We own a freehold house, but have to pay estate charges that we disagree with.
They have risen sharply from £6,000 per year in 2018 to a bill for £16,068 annually now.
We seem to being charged for maintenance visits to communal areas that we don’t get, for electricity to courtyard lights that do not work, and for the upkeep to a play area that is open to the public.
Our home is on a fairly standard estate and is not a high-priced property. Can we challenge these and if so, what is the best way to do this?
Freehold property owners can sometimes find that they have to pay for significant estate costs
MailOnline Property expert Myra Butterworth replies: The high service charges that some leaseholders have to pay is well document.
But here is a case of a someone who owns a freehold property with a demand for maintenance costs and rising charges.
These include the management company’s own charges that have increased more than 165 per cent in four years, from £6,000 to just over £16,000.
We speak to a legal expert about the homeowner’s options and the best way to challenge the rising costs.
Stephen Gold ex-judge and author, explains: You thought you were hard done by, didn’t you? That is those of you holding long leases and condemned to pay an arm and a leg for service charges.
Spare a thought for house and flat owners on estates who own their freehold and who are legally obligated by their deeds to contribute towards such items as the upkeep of communal gardens, play areas and roads which have not yet been adopted by the local authority and premiums for public liability insurance.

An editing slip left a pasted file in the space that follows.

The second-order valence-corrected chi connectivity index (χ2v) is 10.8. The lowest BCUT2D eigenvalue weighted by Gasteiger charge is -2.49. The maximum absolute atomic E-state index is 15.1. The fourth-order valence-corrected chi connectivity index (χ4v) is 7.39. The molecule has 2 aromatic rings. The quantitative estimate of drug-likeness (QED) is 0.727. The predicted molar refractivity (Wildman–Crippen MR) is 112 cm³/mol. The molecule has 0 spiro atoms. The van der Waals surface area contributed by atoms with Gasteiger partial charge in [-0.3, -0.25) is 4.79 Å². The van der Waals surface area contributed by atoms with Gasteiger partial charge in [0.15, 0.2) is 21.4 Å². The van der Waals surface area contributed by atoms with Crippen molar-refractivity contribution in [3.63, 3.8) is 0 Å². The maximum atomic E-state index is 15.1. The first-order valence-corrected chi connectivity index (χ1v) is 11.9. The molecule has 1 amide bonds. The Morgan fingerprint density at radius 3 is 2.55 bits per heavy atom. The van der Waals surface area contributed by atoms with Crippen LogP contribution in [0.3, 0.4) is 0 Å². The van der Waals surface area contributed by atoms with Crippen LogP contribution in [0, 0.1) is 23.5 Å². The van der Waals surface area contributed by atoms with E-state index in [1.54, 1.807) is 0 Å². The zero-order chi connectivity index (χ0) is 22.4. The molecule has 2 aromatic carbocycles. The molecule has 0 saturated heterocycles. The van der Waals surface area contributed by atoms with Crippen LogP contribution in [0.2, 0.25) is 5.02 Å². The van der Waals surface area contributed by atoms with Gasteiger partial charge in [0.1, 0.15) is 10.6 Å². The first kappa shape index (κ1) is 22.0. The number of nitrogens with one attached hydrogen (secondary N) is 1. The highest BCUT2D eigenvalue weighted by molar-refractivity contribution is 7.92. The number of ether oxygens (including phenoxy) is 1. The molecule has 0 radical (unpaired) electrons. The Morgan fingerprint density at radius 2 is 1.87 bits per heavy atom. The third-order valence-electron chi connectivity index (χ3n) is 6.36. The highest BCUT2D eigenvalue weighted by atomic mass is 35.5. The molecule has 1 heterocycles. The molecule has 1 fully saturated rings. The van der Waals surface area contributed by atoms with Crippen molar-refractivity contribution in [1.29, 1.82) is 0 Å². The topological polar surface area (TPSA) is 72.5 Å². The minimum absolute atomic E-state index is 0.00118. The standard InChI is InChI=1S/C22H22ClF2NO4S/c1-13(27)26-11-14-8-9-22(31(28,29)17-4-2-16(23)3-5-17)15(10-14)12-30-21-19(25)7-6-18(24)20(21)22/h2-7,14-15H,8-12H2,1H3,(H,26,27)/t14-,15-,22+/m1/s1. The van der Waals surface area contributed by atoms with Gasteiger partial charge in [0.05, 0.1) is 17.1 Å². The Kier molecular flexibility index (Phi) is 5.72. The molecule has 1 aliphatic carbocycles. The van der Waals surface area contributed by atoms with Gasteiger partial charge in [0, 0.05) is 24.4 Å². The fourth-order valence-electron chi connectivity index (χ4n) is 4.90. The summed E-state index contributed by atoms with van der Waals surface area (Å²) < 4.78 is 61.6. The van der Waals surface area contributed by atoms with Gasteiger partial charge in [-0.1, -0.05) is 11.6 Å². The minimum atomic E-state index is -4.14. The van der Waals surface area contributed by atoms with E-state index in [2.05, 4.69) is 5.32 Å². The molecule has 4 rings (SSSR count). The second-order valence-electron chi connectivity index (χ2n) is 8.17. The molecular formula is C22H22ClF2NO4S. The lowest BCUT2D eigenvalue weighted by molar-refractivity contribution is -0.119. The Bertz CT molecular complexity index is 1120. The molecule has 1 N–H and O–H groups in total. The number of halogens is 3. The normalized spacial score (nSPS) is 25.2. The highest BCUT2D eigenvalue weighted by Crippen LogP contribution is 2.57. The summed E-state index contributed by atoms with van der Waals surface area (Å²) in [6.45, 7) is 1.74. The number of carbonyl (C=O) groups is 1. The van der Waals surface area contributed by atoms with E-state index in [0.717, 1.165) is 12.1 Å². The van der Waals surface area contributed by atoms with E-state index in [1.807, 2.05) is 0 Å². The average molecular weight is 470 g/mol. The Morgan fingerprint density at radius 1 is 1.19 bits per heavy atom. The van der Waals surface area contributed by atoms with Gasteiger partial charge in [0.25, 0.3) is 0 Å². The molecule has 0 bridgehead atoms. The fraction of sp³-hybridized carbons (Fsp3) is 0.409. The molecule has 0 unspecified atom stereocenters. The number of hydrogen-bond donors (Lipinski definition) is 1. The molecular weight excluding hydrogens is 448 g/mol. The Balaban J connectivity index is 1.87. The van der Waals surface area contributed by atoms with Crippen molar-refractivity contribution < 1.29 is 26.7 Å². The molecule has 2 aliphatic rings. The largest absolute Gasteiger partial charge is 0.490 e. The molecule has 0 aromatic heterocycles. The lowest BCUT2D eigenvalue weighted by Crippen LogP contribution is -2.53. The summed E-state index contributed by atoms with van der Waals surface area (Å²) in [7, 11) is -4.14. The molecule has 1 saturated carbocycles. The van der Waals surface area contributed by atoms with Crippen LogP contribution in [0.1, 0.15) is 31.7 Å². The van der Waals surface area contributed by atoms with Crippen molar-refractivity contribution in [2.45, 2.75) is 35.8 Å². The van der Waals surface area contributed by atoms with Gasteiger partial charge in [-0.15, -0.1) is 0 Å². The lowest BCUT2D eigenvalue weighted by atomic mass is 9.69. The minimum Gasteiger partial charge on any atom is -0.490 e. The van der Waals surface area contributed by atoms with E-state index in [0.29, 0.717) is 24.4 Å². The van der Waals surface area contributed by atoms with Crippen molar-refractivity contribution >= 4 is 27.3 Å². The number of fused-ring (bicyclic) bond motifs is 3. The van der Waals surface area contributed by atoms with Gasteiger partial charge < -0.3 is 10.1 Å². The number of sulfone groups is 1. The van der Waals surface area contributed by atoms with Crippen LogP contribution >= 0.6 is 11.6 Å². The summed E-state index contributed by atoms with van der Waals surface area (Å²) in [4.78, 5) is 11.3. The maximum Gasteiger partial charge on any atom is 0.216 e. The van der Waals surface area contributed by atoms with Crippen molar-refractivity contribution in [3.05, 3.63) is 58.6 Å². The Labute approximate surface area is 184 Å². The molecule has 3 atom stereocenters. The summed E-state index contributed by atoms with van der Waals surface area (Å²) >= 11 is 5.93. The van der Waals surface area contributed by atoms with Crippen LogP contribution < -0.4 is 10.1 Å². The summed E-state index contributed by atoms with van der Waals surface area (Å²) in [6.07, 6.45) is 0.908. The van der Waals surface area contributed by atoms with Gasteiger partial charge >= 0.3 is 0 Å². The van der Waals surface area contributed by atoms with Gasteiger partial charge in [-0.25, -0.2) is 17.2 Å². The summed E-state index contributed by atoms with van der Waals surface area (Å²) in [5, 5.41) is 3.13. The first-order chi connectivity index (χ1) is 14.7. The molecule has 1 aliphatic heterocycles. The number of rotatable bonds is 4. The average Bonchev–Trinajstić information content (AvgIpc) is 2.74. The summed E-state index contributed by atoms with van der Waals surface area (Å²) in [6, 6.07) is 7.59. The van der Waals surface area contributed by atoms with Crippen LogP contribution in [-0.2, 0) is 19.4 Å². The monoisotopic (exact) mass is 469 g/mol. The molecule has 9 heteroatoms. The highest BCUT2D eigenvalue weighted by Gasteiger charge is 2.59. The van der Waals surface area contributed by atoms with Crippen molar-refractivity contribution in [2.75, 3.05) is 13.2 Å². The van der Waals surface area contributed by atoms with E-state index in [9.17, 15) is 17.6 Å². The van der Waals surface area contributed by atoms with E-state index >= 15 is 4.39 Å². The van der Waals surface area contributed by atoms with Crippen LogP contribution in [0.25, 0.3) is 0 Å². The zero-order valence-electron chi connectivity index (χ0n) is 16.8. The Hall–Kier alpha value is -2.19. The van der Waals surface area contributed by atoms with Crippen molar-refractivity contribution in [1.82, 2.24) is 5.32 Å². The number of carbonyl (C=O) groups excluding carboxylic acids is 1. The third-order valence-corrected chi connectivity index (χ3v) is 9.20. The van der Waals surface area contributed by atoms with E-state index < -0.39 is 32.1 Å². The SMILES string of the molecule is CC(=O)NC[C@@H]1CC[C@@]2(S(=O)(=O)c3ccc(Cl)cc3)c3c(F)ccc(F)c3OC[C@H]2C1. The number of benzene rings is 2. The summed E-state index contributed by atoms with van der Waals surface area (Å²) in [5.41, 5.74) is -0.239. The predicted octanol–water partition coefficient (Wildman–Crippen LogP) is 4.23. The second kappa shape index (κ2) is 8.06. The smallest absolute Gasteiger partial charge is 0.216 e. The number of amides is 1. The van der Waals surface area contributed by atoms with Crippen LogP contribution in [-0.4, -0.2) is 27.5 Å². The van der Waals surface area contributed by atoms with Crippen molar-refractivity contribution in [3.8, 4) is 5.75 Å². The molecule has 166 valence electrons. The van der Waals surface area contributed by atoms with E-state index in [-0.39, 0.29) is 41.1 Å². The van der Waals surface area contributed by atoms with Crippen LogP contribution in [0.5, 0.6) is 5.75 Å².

Stephen Gold is a retired judge and author
You as leaseholders can challenge your service charge demands before a tribunal.
No such luck for freeholders faced with a demand for maintenance they regard as outrageous and which normally comes hurtling through their letterbox from the developer’s managing agent.
No mechanism for them for a tribunal challenge and often a case of paying up what is asked for, with a smile – very sickly – on their face.
The Government is committed to bringing in new laws that would put freeholders in England on a par with leaseholders to challenge these charges, including contesting that services charged for are unreasonable in amount, were not reasonably necessary in the first place or were not carried out to a reasonable standard.
Tomorrow? No, ‘when parliamentary time allows’. The recent Queen’s Speech was silent on the topic. In Wales, the same could happen.
This does help our questioner who along with most, if not all, of the freeholders on her estate is up in arms about the maintenance charge demands that have come her way.
Individually, the charges are modest but there are what appear to be legitimate complaints about various matters.
Typically, the deeds set out what can be charged for and how the management company can go about charging it.
If this scheme is not followed by the management company, then it will fail in any attempt to enforce payment. Here are the lines of attack that our questioner and her neighbours can mount.
The demand for payment
As soon as practicable after each calendar year the management company must notify the freeholders of the actual costs incurred for that year and the estimated costs for the new year.
In my judgment, until they have done both, any demand for payment based on both those years is invalid.
Here, details of the estimated costs for 2022 have been provided to our questioner but not the actual costs for 2021. All that can be gleaned for 2021 is our questioner’s alleged personal liability for 2021 and not details of the actual total heads of expenditure incurred for the 250 homes concerned.